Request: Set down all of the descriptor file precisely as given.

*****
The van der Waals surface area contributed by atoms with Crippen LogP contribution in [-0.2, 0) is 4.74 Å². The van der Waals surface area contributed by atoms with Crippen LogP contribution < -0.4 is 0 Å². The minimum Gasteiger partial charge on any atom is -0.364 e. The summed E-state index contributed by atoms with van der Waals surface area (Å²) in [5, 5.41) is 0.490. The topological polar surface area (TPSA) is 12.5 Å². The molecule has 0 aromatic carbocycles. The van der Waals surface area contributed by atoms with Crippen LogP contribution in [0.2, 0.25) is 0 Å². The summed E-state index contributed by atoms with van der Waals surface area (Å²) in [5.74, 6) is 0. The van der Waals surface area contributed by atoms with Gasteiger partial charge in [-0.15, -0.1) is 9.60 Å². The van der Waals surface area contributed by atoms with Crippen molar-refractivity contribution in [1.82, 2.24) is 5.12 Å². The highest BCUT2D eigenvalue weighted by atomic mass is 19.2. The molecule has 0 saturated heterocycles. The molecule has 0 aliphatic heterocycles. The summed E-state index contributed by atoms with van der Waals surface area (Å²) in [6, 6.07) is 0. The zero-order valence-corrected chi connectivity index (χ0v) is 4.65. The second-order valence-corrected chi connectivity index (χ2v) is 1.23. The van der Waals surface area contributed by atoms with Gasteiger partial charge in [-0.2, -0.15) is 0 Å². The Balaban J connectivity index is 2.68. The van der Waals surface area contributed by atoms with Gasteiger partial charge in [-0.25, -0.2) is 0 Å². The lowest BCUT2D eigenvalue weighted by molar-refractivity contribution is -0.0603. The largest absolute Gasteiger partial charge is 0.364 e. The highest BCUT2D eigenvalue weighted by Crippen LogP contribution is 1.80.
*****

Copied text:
The van der Waals surface area contributed by atoms with Crippen LogP contribution in [-0.2, 0) is 4.74 Å². The van der Waals surface area contributed by atoms with Crippen LogP contribution < -0.4 is 0 Å². The minimum Gasteiger partial charge on any atom is -0.364 e. The summed E-state index contributed by atoms with van der Waals surface area (Å²) in [5, 5.41) is 0.490. The topological polar surface area (TPSA) is 12.5 Å². The molecule has 0 aromatic carbocycles. The van der Waals surface area contributed by atoms with Crippen LogP contribution in [0.2, 0.25) is 0 Å². The summed E-state index contributed by atoms with van der Waals surface area (Å²) in [5.74, 6) is 0. The van der Waals surface area contributed by atoms with Gasteiger partial charge in [-0.15, -0.1) is 9.60 Å². The van der Waals surface area contributed by atoms with Crippen molar-refractivity contribution in [1.82, 2.24) is 5.12 Å². The highest BCUT2D eigenvalue weighted by atomic mass is 19.2. The molecule has 0 saturated heterocycles. The molecule has 0 aliphatic heterocycles. The summed E-state index contributed by atoms with van der Waals surface area (Å²) in [6, 6.07) is 0. The zero-order valence-corrected chi connectivity index (χ0v) is 4.65. The second-order valence-corrected chi connectivity index (χ2v) is 1.23. The van der Waals surface area contributed by atoms with Gasteiger partial charge in [-0.2, -0.15) is 0 Å². The Balaban J connectivity index is 2.68. The van der Waals surface area contributed by atoms with Gasteiger partial charge in [-0.25, -0.2) is 0 Å². The lowest BCUT2D eigenvalue weighted by molar-refractivity contribution is -0.0603. The largest absolute Gasteiger partial charge is 0.364 e. The highest BCUT2D eigenvalue weighted by Crippen LogP contribution is 1.80.